is long overdue and deeply important. it occurs as we are entering the 18th year of the war in afghanistan. that is an incredible fact. i was on the senate floor and voted some 18 years ago after the 9/11 occurrence to go after those responsible for killing 3,000 innocent americans whom we believed to be in afghanistan at the time. i voted with a clear conscience, understanding that no one can strike the united states and kill innocent people without being held accountable. i had no idea when i cast that vote that beyond osama bin laden that we would continue using that authorization against terrorism 18 years later to prolong the longest war in the history of the united states, the war in afghanistan. i don't believe anyone who voted as i did in 2001 for that authorization of force could have imaged that 18 years later we would be engaged in a war in afghanistan or that
10:14 am
authorization would be stretched beyond credibility to approve the u.s. military action in multiple countries around the world. which brings us to the war in question today. the disastrous and bloody saudi-led war in yemen is supported by the united states. does anyone here remember voting to authorize u.s. military involvement in that war? of course in the. did anyone who voted for the 2001aumf authorization for the use of military force dealing with al qaeda believe we were leading the saudi-led quagmire in yemen? it is led by a reckless, young saudi crown prince who i believe had direct knowledge of the brutal murder of journalist jamal khashoggi. not only was this never authorized by the elected representatives of the american people, it is a humanitarian disaster. an estimated 85,000 children have already died of
10:15 am
malnutrition in this war. and in a country of 28 million nearly half are facing a famine because of a war initiated by the saudis and supported by the united states. look at this heartbreaking photo. this is a photo of a seven-year-old yemeni girl named amal hussein. this picture was featured in "the new york times." this young girl died shortly after that photo was taken. my heart is broken, her mother said. i know this is a difficult photo to display in the united states senate but i believe it's necessary. it shows the consequences of this war and the failure of congress to speak out clearly to this administration and to take the actions necessary to stop our involvement in this war and humanitarian disaster in yemen. the malnutrition and innocent suffering that you see in this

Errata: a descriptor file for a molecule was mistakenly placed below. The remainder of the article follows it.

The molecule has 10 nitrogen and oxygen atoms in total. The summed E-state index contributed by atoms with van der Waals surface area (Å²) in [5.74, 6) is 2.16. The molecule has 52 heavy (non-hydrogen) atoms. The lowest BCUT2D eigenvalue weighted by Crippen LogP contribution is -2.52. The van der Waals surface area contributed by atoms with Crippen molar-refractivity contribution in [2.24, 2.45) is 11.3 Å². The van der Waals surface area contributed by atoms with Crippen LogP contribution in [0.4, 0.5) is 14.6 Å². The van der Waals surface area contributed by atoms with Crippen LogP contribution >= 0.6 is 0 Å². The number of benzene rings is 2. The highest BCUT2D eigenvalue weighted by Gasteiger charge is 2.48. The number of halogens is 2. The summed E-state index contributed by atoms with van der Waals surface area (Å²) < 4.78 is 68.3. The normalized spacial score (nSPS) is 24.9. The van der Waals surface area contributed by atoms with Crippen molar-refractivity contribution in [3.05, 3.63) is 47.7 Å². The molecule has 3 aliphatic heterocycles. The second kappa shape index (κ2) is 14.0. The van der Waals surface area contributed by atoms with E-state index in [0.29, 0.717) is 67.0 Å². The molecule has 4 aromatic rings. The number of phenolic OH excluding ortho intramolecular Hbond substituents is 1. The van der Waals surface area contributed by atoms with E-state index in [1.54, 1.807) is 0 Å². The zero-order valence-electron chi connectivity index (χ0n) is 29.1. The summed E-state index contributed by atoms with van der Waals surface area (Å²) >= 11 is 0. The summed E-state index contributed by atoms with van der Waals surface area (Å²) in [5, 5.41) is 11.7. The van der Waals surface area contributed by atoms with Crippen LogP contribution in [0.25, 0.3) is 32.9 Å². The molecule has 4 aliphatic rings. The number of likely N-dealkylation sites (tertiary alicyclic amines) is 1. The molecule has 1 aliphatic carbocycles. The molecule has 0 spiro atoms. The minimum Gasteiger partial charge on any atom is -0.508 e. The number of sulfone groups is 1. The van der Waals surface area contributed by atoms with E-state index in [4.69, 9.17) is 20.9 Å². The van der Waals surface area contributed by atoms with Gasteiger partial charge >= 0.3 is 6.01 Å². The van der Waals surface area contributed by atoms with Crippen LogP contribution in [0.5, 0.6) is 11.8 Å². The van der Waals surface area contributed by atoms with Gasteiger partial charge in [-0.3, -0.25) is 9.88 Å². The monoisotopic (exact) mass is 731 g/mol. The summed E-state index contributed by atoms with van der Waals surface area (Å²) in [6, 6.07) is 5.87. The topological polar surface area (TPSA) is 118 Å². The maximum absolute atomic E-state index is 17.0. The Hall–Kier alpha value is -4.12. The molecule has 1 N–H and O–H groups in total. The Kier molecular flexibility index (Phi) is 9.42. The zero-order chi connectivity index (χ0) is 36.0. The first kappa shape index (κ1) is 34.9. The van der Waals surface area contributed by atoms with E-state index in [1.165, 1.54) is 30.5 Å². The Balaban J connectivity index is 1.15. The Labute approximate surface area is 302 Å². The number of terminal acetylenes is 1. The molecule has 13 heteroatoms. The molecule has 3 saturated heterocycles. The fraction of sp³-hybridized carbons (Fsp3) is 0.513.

10:16 am
photo cannot be ignored. some may have read on sunday "the new york times" columnist nick crystal's devastating piece, "your tax dollars help starve children." it's about his recent and courageous trip to yemen. mr. kristof writes about girls like amal noting how we typically think of war casualties as men with their legs blown off. but in yemen, he writes, the most common war casualties are children dying of starvation and that in conference rooms in riyadh, saudi arabia, and here in washington, officials simply don't fathom the human toll of their policies. maybe some think this war in yemen is justified, that the houthis of yemen are credible threats to u.s. security interests, but ultimately this is not about the merits of any such fight. it's not about soldier against soldier, combat against combat. it's the innocent bystanders who
10:17 am
are dying by the thousands. this is no way to vindicate the -- nor is it any way to indicate the houthi's troubling world of the horrible yemeni civil war or their likely support for iran. i don't try to do that and i won't. it's about our constitutional duty and responsibility to debate and vote to participate in this war or any war. our founding fathers were wise and knew that sending someone's son or daughter into a war must be made by a king or a supreme executive, but in our case the united states by the elected representatives of the people. just think how many battles of human history, how many deaths, how much blood and destruction have occurred to satisfy vanity or the narrow interests of a despot or unelected ruler. our constitution makes it clear we are different. the american people are given the voice and the responsibility to decide if their sons or daughters will participate in a war, and they do it through the united states congress,
10:18 am
including this very organization and body which i serve in. and we have utterly failed as a united states senate in this responsibility. so, mr. president, we're long overdue to have this debate which is coming up today or tomorrow, and a vote which will ultimately reflect whether or not we should continue with the war in yemen. i'll be voting against that war. i believe that we've got to put an end to this humanitarian disaster, and the american people, especially those in illinois, have sent me here to congress to express that clearly. mr. president, i yield the floor. i suggest the absence of a quorum. the presiding officer: the clerk will call the roll. quorum call:
10:19 am
10:20 am
mr. wyden: mr. president. the presiding officer: the senator from oregon. mr. wyden: mr. president, i ask unanimous consent to vacate the quorum call. the presiding officer: without objection. mr. wyden: mr. president, the senate is now open to crucial
10:21 am
debate on our proposal to throw out the trump prodark money campaign rule under the congressional review act. and at the outset, i'd like to start by thanking my colleague, senator tester, for his leadership on the issue of bringing sunshine to american elections. the fact is the state of montana is the poster child of campaign finance reform, a textbook case of the sort of transparency and accountability that american elections need to be all about. and no senator embodies that tradition more than montana's own jon tester. and if you know anything about the history of the state and the montana copper kings, you know why montanans and jon tester